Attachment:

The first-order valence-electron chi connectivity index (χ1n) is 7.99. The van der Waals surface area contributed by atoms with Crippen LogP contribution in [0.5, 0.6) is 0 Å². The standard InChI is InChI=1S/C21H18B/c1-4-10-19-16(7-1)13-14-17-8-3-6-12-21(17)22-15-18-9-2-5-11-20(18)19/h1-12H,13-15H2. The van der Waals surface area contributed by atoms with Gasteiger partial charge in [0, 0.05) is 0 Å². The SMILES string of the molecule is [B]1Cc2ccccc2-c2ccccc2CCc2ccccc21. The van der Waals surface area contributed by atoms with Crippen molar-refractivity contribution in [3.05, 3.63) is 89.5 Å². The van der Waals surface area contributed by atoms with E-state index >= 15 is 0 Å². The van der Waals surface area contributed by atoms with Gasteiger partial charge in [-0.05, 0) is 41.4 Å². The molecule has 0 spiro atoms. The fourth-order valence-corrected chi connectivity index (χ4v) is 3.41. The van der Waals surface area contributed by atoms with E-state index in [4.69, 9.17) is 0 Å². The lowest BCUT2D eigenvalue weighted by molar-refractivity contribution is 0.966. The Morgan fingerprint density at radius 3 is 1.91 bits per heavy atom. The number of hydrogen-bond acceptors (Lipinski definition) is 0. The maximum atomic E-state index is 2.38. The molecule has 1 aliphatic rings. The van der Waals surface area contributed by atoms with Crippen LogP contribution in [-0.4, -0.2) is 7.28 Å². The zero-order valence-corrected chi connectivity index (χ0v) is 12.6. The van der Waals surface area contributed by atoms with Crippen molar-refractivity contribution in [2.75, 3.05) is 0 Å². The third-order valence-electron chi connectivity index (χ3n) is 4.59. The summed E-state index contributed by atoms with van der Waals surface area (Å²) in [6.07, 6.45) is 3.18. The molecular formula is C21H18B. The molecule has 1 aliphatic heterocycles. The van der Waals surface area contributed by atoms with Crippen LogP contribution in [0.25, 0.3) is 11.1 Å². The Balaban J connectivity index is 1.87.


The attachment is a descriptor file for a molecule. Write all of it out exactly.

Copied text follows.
The first-order valence-electron chi connectivity index (χ1n) is 7.99. The van der Waals surface area contributed by atoms with Crippen LogP contribution in [0.5, 0.6) is 0 Å². The standard InChI is InChI=1S/C21H18B/c1-4-10-19-16(7-1)13-14-17-8-3-6-12-21(17)22-15-18-9-2-5-11-20(18)19/h1-12H,13-15H2. The van der Waals surface area contributed by atoms with Gasteiger partial charge in [0, 0.05) is 0 Å². The SMILES string of the molecule is [B]1Cc2ccccc2-c2ccccc2CCc2ccccc21. The van der Waals surface area contributed by atoms with Crippen molar-refractivity contribution in [3.05, 3.63) is 89.5 Å². The van der Waals surface area contributed by atoms with E-state index >= 15 is 0 Å². The van der Waals surface area contributed by atoms with Gasteiger partial charge in [-0.05, 0) is 41.4 Å². The molecule has 0 spiro atoms. The fourth-order valence-corrected chi connectivity index (χ4v) is 3.41. The van der Waals surface area contributed by atoms with E-state index in [4.69, 9.17) is 0 Å². The lowest BCUT2D eigenvalue weighted by molar-refractivity contribution is 0.966. The Morgan fingerprint density at radius 3 is 1.91 bits per heavy atom. The number of hydrogen-bond acceptors (Lipinski definition) is 0. The maximum atomic E-state index is 2.38. The molecule has 1 aliphatic rings. The van der Waals surface area contributed by atoms with Crippen LogP contribution in [-0.4, -0.2) is 7.28 Å². The zero-order valence-corrected chi connectivity index (χ0v) is 12.6. The van der Waals surface area contributed by atoms with Crippen molar-refractivity contribution in [2.75, 3.05) is 0 Å². The third-order valence-electron chi connectivity index (χ3n) is 4.59. The summed E-state index contributed by atoms with van der Waals surface area (Å²) in [6.07, 6.45) is 3.18. The molecular formula is C21H18B. The molecule has 1 aliphatic heterocycles. The van der Waals surface area contributed by atoms with Crippen LogP contribution in [0.25, 0.3) is 11.1 Å². The Balaban J connectivity index is 1.87.